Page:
West Nile

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City of Dallas mosquito-spraying trucks will be out in half a dozen neighborhoods tonight and tomorrow night, weather permitting.

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A Fort Worth woman in her 40’s has developed Tarrant County’s first case of West Nile virus this season.   It’s also the first case reported in North Texas.

Tarrant County Public Health says she has the milder form, not the neuroinvasive form that more often leads to long-term illness, paralysis or death.

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Texas has its first human case of West Nile Virus this season. 

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Governor Perry has signed Senate Bill 186, giving health officials another tool to fight West Nile.

The bill sponsored by Rep. Helen Giddings and Sen. John Carona, both of Dallas, gives authorities access to stagnant water on abandoned properties and swimming pools.  

Dallas County health officials say that last year they had numerous complaints about standing water on uninhabited properties that was breeding mosquitoes.

Mosquitoes carry the West Nile virus that can be fatal or cause severe neurological damage.

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After finding mosquitoes carrying West Nile Virus earlier than usual in at least two cities, Dallas County officials have begun urging outdoor use of mosquito repellent containing DEET. But what is DEET? And is there any reason to be concerned about using it any time we’re outdoors? Some answers in this edition of Vital Signs from David Jefferson, Tarrant County’s Environmental Health Manager.

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Mosquitoes with West Nile Virus have arrived earlier than ever before in North Texas. Last week, several traps in Richardson had mosquitoes that tested positive for the virus – last year West Nile didn’t appear until May.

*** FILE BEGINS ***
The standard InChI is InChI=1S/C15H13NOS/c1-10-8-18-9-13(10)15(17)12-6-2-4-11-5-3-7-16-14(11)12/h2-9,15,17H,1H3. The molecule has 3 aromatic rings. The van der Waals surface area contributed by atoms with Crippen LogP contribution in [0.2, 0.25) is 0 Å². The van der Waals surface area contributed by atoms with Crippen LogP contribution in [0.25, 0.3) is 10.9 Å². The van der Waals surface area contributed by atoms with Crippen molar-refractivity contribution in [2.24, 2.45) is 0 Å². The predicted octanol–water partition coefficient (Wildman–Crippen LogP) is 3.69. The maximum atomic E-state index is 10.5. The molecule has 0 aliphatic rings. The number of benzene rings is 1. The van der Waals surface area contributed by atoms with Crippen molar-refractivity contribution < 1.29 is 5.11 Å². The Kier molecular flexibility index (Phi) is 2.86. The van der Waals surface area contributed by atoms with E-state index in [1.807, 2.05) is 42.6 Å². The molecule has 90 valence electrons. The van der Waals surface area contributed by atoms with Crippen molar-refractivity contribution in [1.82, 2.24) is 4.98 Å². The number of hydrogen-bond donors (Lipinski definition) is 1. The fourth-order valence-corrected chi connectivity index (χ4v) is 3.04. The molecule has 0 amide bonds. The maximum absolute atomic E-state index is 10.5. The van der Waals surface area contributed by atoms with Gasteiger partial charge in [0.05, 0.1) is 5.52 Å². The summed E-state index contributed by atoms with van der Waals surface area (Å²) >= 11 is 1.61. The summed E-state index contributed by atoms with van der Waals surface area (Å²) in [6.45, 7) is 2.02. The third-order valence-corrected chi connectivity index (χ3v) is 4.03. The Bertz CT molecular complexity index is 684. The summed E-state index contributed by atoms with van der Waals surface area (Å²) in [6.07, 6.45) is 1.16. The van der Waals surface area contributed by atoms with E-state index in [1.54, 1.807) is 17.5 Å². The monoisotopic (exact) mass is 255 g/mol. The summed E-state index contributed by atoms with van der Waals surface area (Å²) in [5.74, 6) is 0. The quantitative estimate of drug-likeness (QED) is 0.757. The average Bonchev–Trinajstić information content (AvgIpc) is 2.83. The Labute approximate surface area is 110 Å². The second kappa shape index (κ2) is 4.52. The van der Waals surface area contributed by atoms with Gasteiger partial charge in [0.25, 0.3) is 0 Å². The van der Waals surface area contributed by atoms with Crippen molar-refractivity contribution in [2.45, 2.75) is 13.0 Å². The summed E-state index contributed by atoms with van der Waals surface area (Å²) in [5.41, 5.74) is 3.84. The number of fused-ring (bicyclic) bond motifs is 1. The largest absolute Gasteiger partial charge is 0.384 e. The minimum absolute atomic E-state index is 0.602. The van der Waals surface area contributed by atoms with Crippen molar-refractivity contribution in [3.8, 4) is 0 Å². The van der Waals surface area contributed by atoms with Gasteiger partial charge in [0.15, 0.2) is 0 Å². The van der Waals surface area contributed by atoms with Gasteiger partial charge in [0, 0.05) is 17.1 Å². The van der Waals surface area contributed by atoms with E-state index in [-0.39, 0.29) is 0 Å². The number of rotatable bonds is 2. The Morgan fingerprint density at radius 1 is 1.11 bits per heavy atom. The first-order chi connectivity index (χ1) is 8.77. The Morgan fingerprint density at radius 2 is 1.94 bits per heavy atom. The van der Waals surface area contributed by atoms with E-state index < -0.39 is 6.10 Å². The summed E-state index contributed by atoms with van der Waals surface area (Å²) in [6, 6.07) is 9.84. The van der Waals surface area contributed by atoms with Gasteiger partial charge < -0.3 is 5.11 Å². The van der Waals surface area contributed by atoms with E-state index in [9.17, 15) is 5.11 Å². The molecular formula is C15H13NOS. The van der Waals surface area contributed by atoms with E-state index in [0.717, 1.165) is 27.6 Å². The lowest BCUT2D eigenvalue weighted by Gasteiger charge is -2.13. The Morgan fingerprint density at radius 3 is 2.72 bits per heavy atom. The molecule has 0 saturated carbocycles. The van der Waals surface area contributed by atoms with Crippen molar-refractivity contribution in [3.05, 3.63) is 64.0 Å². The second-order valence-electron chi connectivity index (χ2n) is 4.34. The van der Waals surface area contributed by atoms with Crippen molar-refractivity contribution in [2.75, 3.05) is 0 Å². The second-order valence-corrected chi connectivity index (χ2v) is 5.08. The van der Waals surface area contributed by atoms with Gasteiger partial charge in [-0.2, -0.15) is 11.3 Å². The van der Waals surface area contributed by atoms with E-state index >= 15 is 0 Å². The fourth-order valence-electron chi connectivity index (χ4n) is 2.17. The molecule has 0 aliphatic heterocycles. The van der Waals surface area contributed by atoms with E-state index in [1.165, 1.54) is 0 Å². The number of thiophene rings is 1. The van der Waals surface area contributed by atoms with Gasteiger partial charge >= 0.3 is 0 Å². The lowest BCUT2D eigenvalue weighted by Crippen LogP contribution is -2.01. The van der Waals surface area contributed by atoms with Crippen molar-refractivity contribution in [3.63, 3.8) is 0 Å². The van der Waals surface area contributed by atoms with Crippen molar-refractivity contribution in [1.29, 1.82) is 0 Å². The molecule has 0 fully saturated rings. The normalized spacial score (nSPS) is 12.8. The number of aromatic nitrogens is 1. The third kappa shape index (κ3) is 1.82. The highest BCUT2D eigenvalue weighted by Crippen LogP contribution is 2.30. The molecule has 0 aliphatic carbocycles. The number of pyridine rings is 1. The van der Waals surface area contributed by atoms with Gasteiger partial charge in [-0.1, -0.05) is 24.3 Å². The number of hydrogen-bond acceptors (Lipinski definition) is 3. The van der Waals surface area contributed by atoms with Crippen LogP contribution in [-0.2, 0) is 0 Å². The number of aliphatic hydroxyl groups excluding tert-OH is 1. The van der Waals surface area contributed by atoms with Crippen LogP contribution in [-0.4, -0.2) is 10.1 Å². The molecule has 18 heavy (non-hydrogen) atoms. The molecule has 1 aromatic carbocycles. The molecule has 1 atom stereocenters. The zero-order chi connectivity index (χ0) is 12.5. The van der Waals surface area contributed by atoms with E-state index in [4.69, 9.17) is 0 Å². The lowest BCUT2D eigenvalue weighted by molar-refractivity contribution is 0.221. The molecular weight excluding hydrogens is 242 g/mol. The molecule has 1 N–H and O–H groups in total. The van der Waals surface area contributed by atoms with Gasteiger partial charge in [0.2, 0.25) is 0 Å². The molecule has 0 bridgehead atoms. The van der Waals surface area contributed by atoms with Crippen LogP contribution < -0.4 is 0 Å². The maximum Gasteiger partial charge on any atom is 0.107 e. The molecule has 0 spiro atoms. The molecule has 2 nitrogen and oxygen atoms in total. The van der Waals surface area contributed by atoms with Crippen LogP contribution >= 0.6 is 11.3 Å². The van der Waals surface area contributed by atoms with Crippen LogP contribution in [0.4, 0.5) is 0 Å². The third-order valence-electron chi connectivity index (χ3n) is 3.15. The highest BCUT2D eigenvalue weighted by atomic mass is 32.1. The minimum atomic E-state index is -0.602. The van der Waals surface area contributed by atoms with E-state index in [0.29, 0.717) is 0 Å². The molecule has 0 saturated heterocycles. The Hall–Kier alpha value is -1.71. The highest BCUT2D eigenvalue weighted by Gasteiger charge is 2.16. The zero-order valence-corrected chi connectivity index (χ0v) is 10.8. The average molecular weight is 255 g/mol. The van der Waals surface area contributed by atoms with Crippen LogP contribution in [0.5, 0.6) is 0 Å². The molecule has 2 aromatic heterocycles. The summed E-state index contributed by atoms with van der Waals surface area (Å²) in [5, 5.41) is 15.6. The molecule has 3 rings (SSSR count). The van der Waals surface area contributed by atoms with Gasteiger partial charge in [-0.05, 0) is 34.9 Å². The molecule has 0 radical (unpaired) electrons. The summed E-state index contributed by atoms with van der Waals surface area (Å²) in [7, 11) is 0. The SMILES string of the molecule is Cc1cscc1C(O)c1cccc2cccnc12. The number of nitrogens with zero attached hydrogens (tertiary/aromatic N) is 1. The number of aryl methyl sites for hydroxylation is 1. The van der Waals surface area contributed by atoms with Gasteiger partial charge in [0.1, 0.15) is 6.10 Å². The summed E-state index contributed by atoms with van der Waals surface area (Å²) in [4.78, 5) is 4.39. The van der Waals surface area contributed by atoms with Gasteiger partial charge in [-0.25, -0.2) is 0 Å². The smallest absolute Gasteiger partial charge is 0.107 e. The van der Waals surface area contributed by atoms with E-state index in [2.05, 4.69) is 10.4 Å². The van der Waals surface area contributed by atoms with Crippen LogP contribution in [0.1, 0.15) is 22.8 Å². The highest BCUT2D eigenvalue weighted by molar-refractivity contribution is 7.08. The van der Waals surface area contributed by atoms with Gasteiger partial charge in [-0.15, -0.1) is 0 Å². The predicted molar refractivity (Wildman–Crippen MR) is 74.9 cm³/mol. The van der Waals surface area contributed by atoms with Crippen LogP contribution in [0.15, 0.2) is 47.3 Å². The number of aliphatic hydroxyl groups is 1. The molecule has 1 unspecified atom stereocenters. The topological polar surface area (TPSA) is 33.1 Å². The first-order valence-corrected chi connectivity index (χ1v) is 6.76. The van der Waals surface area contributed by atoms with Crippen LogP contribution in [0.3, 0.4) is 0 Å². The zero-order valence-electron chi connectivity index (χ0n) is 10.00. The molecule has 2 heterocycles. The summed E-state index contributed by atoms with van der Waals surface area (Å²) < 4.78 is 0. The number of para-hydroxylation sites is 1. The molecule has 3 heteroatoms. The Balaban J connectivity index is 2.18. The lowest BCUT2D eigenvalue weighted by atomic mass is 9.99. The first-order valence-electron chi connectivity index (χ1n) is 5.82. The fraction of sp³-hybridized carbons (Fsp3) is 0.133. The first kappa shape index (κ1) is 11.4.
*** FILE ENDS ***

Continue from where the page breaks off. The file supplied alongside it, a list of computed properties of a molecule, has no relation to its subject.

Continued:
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The four DFW counties are teaming up to fight West Nile virus this year.

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Dallas County is tripling the number of mosquito-spraying trucks available for this West Nile Virus season. And, the County Judge is backing a new state law that attacks abandoned swimming pools – fertile mosquito breeding grounds.

Fighting West Nile

Feb 15, 2013

In 2012, Texas became the national epicenter for cases of human infection from the West Nile virus, and nowhere did the mosquito-borne disease claim more victims than in Dallas County. 

Statewide more than 80 Texans died and nearly 2,000 became severely ill.  Dallas Mayor Mike Rawlings  declared a state of emergency and authorized the city’s first aerial spraying of pesticides since 1966.    

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The mosquito population in parts of Dallas and Denton counties actually increased after last summer’s aerial pesticide spraying.  But, the Centers for Disease Control found the number of human cases of the mosquito-borne illness went down.